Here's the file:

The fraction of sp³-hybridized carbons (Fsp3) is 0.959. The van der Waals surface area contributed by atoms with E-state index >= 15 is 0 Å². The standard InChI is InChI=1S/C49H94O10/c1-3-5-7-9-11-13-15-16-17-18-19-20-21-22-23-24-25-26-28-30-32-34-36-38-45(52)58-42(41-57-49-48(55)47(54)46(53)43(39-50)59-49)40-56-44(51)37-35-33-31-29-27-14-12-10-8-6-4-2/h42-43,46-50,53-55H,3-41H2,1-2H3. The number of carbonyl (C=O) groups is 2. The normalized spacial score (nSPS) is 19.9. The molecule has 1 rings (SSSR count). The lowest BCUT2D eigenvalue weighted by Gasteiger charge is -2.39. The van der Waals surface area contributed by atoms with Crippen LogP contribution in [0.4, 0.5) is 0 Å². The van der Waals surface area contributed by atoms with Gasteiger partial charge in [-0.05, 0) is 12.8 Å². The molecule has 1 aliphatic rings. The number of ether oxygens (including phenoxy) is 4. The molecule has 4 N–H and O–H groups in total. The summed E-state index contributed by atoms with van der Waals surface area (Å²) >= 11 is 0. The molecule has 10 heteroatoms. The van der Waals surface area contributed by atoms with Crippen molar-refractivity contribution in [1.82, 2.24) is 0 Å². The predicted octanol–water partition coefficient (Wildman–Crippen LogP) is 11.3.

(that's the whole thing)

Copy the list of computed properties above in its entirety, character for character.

The fraction of sp³-hybridized carbons (Fsp3) is 0.959. The van der Waals surface area contributed by atoms with E-state index >= 15 is 0 Å². The standard InChI is InChI=1S/C49H94O10/c1-3-5-7-9-11-13-15-16-17-18-19-20-21-22-23-24-25-26-28-30-32-34-36-38-45(52)58-42(41-57-49-48(55)47(54)46(53)43(39-50)59-49)40-56-44(51)37-35-33-31-29-27-14-12-10-8-6-4-2/h42-43,46-50,53-55H,3-41H2,1-2H3. The number of carbonyl (C=O) groups is 2. The normalized spacial score (nSPS) is 19.9. The molecule has 1 rings (SSSR count). The lowest BCUT2D eigenvalue weighted by Gasteiger charge is -2.39. The van der Waals surface area contributed by atoms with Crippen LogP contribution in [0.4, 0.5) is 0 Å². The van der Waals surface area contributed by atoms with Gasteiger partial charge in [-0.05, 0) is 12.8 Å². The molecule has 1 aliphatic rings. The number of ether oxygens (including phenoxy) is 4. The molecule has 4 N–H and O–H groups in total. The summed E-state index contributed by atoms with van der Waals surface area (Å²) >= 11 is 0. The molecule has 10 heteroatoms. The van der Waals surface area contributed by atoms with Crippen molar-refractivity contribution in [1.82, 2.24) is 0 Å². The predicted octanol–water partition coefficient (Wildman–Crippen LogP) is 11.3.